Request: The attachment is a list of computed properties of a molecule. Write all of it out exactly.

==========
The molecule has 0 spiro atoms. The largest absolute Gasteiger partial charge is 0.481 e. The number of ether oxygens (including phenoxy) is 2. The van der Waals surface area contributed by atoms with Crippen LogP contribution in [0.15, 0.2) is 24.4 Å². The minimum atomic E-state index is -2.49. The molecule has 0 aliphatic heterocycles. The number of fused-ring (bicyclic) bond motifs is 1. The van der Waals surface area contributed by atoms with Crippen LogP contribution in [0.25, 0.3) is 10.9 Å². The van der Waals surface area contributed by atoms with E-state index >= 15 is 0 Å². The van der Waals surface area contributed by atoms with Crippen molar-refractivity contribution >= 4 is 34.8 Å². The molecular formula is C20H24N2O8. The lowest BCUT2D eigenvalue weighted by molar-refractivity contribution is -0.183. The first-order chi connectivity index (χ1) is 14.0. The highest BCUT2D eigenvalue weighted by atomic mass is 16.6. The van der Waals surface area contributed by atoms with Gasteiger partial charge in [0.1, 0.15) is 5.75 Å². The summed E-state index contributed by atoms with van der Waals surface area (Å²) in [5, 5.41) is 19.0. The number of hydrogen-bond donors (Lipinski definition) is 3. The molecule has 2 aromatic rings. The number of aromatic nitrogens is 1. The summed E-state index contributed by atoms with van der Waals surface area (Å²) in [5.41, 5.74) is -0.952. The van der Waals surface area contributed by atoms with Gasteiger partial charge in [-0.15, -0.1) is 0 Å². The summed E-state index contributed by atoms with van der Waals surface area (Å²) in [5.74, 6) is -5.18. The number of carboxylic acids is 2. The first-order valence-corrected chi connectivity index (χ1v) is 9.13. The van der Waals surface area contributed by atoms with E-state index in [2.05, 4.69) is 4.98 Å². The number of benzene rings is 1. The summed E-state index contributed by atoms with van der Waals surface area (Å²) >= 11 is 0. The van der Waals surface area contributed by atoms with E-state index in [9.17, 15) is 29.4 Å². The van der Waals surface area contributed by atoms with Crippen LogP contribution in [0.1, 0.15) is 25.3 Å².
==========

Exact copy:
The molecule has 0 spiro atoms. The largest absolute Gasteiger partial charge is 0.481 e. The number of ether oxygens (including phenoxy) is 2. The van der Waals surface area contributed by atoms with Crippen LogP contribution in [0.15, 0.2) is 24.4 Å². The minimum atomic E-state index is -2.49. The molecule has 0 aliphatic heterocycles. The number of fused-ring (bicyclic) bond motifs is 1. The van der Waals surface area contributed by atoms with Crippen LogP contribution in [0.25, 0.3) is 10.9 Å². The van der Waals surface area contributed by atoms with E-state index >= 15 is 0 Å². The van der Waals surface area contributed by atoms with Crippen molar-refractivity contribution >= 4 is 34.8 Å². The molecular formula is C20H24N2O8. The lowest BCUT2D eigenvalue weighted by molar-refractivity contribution is -0.183. The first-order chi connectivity index (χ1) is 14.0. The highest BCUT2D eigenvalue weighted by atomic mass is 16.6. The van der Waals surface area contributed by atoms with Gasteiger partial charge in [0.1, 0.15) is 5.75 Å². The summed E-state index contributed by atoms with van der Waals surface area (Å²) in [5, 5.41) is 19.0. The number of hydrogen-bond donors (Lipinski definition) is 3. The molecule has 2 aromatic rings. The number of aromatic nitrogens is 1. The summed E-state index contributed by atoms with van der Waals surface area (Å²) in [5.41, 5.74) is -0.952. The van der Waals surface area contributed by atoms with Gasteiger partial charge in [-0.15, -0.1) is 0 Å². The summed E-state index contributed by atoms with van der Waals surface area (Å²) in [5.74, 6) is -5.18. The number of carboxylic acids is 2. The first-order valence-corrected chi connectivity index (χ1v) is 9.13. The van der Waals surface area contributed by atoms with E-state index in [2.05, 4.69) is 4.98 Å². The number of benzene rings is 1. The summed E-state index contributed by atoms with van der Waals surface area (Å²) >= 11 is 0. The van der Waals surface area contributed by atoms with E-state index in [9.17, 15) is 29.4 Å². The van der Waals surface area contributed by atoms with Crippen LogP contribution in [0.1, 0.15) is 25.3 Å².